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Mind the Bollocks 

In Hollywood studios and London restaurants, balls are bigger than ever

Thursday, Jul 10 2003
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Of late, bollocks have been big on TV. So have balls. “You’ve got to have a giant pair of bollocks to succeed in this profession,” growled fearsome head chef Gordon Ramsey on a recent episode of BBC America’s Faking It (Sunday, 8 p.m.). And on Project Greenlight (HBO, Sunday, 10:30 p.m.), in which three movie rookies win $1 million to make their first feature, creepy Miramax honcho Chris Moore was astounded by the cojones of fledgling director Efram Potelle, who had the nerve to ask the studio to provide him with a new car. “I can’t believe this guy’s asking me this question right now,” said the outraged Moore. “I mean, the balls of it!”

Most of the time, however, the trouble with Potelle and his co-director Kyle Rankin is a lack of balls. Ditto for Erica Beeney, who wrote The Battle of Shaker Heights, the script Potelle and Rankin are set to direct. In the opening episode of this year’s series, we watched as actors Matt Damon and Ben Affleck, together with Moore and a couple of movie execs, decided on the winners of their $1 million competition. There were two categories: best script and best director. But rather than go straight to the envelope, we got to see the finalists in both competitions make their pitches. The screenwriters discussed their screenplays, and the directors talked about how they would direct them.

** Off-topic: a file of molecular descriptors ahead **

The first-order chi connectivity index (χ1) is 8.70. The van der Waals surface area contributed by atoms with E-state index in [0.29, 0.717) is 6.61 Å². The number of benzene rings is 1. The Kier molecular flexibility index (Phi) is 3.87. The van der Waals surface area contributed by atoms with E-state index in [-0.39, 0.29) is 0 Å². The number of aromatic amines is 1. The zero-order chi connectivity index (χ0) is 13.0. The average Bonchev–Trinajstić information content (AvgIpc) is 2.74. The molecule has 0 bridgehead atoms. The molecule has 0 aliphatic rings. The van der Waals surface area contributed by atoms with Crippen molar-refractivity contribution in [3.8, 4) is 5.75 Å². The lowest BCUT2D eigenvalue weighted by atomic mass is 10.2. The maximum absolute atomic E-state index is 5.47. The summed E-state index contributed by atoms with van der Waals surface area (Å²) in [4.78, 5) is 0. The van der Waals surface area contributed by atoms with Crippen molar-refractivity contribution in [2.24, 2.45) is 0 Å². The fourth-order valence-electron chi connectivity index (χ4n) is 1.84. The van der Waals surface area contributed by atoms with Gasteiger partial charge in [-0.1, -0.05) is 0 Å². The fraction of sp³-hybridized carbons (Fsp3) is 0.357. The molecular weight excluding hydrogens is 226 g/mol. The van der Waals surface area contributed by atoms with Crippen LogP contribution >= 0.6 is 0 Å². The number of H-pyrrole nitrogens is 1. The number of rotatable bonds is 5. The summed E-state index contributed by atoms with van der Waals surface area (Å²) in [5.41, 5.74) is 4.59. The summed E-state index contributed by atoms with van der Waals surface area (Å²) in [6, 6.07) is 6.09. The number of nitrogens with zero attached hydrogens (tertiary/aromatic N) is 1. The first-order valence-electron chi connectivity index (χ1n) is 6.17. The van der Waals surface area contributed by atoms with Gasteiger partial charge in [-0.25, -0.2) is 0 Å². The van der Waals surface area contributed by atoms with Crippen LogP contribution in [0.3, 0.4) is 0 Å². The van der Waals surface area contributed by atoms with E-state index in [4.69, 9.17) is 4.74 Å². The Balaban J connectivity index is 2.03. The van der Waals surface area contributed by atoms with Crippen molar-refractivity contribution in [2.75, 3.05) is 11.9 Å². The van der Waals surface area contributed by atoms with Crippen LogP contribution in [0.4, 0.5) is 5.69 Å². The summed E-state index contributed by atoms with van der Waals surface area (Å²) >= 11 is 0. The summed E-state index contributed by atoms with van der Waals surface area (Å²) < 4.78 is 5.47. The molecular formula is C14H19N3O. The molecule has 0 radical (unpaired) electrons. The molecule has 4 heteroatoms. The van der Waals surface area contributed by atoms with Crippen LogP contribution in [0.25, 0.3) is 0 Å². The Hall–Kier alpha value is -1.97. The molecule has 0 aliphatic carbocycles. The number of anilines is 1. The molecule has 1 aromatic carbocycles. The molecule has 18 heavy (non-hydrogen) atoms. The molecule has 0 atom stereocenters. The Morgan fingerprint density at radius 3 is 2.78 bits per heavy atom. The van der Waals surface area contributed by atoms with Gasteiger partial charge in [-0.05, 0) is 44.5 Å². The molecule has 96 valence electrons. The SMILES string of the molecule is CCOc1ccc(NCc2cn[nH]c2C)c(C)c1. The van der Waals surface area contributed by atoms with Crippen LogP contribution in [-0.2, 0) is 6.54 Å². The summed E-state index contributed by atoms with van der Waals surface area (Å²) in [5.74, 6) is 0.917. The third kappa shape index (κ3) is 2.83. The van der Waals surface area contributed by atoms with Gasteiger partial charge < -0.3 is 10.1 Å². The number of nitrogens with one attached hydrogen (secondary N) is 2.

The setting was Park City, Utah, in the midst of winter and the Sundance Film Festival. The meetings were held in a swanky ski lodge. All of the filmmakers were novices, and making them pitch was the judges’ way to size up not only their talent but their nerve. Almost everyone was interesting, which on a reality show is unusual to say the least. One felt bad for the losers, the ones who almost made it and had to go home with nothing. But that was the first episode. By the end of the second episode, you realized it was the winners who were unlucky. I know you’re not supposed to look a gift horse in the mouth, but this one should have been examined by a team of oral surgeons.